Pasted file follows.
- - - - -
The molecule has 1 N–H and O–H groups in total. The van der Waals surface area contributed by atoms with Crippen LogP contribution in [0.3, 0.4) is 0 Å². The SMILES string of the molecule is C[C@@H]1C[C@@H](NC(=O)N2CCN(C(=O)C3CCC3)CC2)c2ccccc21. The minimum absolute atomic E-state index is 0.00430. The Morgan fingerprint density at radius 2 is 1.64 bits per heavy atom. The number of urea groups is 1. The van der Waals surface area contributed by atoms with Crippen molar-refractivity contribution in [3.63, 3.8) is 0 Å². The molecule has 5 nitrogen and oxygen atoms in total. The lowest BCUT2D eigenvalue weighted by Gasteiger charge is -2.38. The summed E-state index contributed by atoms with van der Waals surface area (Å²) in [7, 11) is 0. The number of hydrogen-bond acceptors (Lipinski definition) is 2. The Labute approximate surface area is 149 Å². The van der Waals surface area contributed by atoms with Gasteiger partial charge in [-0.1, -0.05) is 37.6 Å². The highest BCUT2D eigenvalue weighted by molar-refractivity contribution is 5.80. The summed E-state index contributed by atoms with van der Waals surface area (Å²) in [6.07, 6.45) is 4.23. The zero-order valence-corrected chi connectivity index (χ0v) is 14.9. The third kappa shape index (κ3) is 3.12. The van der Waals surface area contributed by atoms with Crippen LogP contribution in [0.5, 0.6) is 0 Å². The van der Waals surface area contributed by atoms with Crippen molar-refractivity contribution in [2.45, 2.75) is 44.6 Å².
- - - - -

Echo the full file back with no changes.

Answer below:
The molecule has 1 N–H and O–H groups in total. The van der Waals surface area contributed by atoms with Crippen LogP contribution in [0.3, 0.4) is 0 Å². The SMILES string of the molecule is C[C@@H]1C[C@@H](NC(=O)N2CCN(C(=O)C3CCC3)CC2)c2ccccc21. The minimum absolute atomic E-state index is 0.00430. The Morgan fingerprint density at radius 2 is 1.64 bits per heavy atom. The number of urea groups is 1. The van der Waals surface area contributed by atoms with Crippen molar-refractivity contribution in [3.63, 3.8) is 0 Å². The molecule has 5 nitrogen and oxygen atoms in total. The lowest BCUT2D eigenvalue weighted by Gasteiger charge is -2.38. The summed E-state index contributed by atoms with van der Waals surface area (Å²) in [7, 11) is 0. The number of hydrogen-bond acceptors (Lipinski definition) is 2. The Labute approximate surface area is 149 Å². The van der Waals surface area contributed by atoms with Gasteiger partial charge in [-0.1, -0.05) is 37.6 Å². The highest BCUT2D eigenvalue weighted by molar-refractivity contribution is 5.80. The summed E-state index contributed by atoms with van der Waals surface area (Å²) in [6.07, 6.45) is 4.23. The zero-order valence-corrected chi connectivity index (χ0v) is 14.9. The third kappa shape index (κ3) is 3.12. The van der Waals surface area contributed by atoms with Crippen LogP contribution in [0.5, 0.6) is 0 Å². The van der Waals surface area contributed by atoms with Crippen molar-refractivity contribution in [2.45, 2.75) is 44.6 Å².